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The APS Journal "Austria" has a team of roving reporters, Herren Rillen, Frosch and Mangai. They travelled to London and paid an extended visit to the APS display at Spring Stampex 2008 - despite London Transport’s best efforts. They spent many hours studying the exhibits and chatting to the stewards. Afterwards they met in "einem kleinen gemütlichen Vorstadtslokal", if one may so describe the Cat and Bagpipes in Islington, and compared notes.
Herr Mangai was most impressed by the "guest displays" from Philatelistenclub Merkur Innsbruck, with which the Austrian Philatelic Society has a formal Partnership. Coming as they do from a Land next to his, he found the "Alpine" aspects of their displays most congenial. The quirky humour of Herr Obmann Dautz particularly appealed, as did the wide range of material from youth displays to rare items from the early 1920s. He wondered why the largest display in this section was a Heimatsammlung written up in English, and was intrigued to be told that it was by one of the joint members of both societies wearing (in this row) his Innsbruck hat.
One of Herr Frosch’s interests is "useless facts and figures", so he made enquiries and discovered that the display contained 3200 sheets from 32 people arranged in 100 double-sided frames. While most sheets were "standard British size" – a rather variable standard, he noted – many were A4, several A3, half-a-dozen A2, and one A1! The observation in the excellent handout was true: "each member collects what they want and displays it as they choose; this is not a competition and no uniformity of style has been enforced". He was taken aback when told that the displays weighed about 120 kilogram in total; the books on sale about the same; and all had been brought by the "APS Team" who had 4 hours when the event closed to dismantle and remove it all – including all the frames. Having been shown the pictures taken during erection, he could appreciate the magnitude of that task – and the problems that would arise when those living elsewhere had departed leaving four tired pensioners to load 3˝ tons of frames into trolleys and push them across the car park into a lorry.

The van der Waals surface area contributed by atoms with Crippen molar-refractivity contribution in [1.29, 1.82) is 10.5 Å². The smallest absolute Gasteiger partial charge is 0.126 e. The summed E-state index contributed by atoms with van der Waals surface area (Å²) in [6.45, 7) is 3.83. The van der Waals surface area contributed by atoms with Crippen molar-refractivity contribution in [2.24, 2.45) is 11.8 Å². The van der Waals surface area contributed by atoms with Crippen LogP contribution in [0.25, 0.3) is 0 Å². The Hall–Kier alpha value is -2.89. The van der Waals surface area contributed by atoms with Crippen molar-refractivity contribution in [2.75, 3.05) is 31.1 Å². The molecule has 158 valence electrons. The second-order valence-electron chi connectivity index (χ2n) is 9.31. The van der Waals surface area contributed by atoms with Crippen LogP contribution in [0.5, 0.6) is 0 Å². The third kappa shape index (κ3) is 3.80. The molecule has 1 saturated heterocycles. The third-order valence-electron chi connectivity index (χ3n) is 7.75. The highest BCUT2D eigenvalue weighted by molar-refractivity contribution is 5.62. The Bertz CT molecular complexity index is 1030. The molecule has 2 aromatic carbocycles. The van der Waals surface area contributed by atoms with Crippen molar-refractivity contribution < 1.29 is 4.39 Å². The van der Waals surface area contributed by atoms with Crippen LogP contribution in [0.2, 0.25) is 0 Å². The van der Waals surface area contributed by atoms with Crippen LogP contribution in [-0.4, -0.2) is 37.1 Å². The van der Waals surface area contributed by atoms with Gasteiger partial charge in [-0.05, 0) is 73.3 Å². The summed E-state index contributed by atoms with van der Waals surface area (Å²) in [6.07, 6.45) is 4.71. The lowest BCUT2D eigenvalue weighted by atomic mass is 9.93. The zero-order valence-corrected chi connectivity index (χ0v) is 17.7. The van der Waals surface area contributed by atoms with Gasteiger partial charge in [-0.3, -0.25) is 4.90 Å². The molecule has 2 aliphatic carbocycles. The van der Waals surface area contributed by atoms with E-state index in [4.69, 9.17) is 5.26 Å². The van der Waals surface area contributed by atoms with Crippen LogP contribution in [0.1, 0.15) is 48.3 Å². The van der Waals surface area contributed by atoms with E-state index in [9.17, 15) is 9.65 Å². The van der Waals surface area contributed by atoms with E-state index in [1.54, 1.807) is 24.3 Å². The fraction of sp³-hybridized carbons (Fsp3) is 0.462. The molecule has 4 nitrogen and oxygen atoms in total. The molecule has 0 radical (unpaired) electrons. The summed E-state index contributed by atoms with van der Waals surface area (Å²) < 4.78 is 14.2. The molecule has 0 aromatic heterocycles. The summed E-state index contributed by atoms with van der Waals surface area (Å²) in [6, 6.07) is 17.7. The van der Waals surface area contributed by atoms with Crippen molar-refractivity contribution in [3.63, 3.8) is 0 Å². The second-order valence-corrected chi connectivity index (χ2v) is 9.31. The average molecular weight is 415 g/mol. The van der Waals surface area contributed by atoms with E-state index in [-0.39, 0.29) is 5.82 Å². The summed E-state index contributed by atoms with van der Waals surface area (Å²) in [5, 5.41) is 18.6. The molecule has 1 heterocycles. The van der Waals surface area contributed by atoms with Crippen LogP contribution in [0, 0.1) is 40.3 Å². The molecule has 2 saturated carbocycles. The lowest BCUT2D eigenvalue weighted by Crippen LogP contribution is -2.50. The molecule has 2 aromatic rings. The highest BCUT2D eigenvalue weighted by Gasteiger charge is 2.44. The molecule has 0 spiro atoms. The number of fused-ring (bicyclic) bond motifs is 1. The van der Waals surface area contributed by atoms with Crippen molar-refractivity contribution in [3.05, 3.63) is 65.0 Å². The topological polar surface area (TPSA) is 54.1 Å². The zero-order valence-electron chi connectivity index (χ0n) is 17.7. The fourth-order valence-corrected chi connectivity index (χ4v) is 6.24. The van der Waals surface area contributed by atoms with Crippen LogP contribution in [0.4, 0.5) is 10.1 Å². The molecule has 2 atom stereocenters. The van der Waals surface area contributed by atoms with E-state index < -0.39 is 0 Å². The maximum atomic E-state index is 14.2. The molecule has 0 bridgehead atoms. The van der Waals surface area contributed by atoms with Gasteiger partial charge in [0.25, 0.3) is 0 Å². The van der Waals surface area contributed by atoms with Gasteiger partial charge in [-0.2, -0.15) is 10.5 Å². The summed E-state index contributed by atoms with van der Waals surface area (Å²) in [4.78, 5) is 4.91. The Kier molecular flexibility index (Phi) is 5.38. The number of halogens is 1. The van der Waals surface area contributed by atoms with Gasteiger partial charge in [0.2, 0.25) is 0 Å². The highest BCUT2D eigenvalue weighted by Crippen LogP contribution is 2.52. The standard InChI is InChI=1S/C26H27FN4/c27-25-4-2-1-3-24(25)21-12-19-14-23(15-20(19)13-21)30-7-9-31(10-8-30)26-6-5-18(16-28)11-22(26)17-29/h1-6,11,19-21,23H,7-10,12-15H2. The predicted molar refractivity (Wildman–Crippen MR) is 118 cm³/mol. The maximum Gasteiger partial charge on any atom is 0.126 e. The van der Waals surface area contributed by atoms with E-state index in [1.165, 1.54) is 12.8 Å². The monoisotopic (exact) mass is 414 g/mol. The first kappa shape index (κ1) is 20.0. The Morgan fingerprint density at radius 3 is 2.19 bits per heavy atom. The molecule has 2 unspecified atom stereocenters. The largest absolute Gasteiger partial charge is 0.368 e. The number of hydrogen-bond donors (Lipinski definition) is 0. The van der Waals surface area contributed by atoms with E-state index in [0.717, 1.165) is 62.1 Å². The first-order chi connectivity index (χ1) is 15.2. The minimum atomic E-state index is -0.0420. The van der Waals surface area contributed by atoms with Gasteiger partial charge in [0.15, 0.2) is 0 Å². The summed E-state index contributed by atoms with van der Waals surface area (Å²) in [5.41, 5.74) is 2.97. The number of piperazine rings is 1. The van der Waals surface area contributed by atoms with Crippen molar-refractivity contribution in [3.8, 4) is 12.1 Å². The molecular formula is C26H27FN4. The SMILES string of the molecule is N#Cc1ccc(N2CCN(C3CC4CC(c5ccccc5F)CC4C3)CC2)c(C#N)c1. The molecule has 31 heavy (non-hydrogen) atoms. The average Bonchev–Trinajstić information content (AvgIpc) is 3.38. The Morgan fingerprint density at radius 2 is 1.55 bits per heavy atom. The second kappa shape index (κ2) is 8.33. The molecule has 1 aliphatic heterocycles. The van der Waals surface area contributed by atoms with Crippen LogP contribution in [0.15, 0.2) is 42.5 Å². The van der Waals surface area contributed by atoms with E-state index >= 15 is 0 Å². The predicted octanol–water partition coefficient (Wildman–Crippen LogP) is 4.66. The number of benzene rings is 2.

Herr Frosch was also impressed by the Austrian Post Office contributions (including the giant stamps on the balcony railings!) and by the sheer diversity of the material - a steward remarked that given space and time, the APS membership could have contributed material for a display twice as big. The celebratory Festschrift had so pleased him, both in content and in presentation, that he had purchased a copy and paid €60 for it in cash. His special interest in "things to do with newspapers" were amply catered for.
Herr Rillen’s interests tend to the classical, although he dabbles in thematics; and there were row upon row of both to delight him. Were 12 frames on Triest better than one on trams? Was "The Empire by moonlight" better than the concertos and sonatas of the musical displays? It wasn’t like that: this was a caucus race, not a competition, and everybody who had displayed, assisted, or both was an equal contributor to the success of the Austrian Philatelic Society’s endeavours.
All three were present to see the Director of the Austrian Cultural Forum in London, Herr Johannes Wimmer, tour the exhibits and be presented with a copy of "A Celebration of Austrian Philately" as the Festschrift is entitled. "Es war sehr nett" that the Austrian Philatelic Society’s efforts and achievements were thus recognised.
And so they set off to return to Austria, well content that their trip had been worthwhile, and happy that the Austrian Philatelic Society continued to represent, promote and advance the cause of Austrian Philately.
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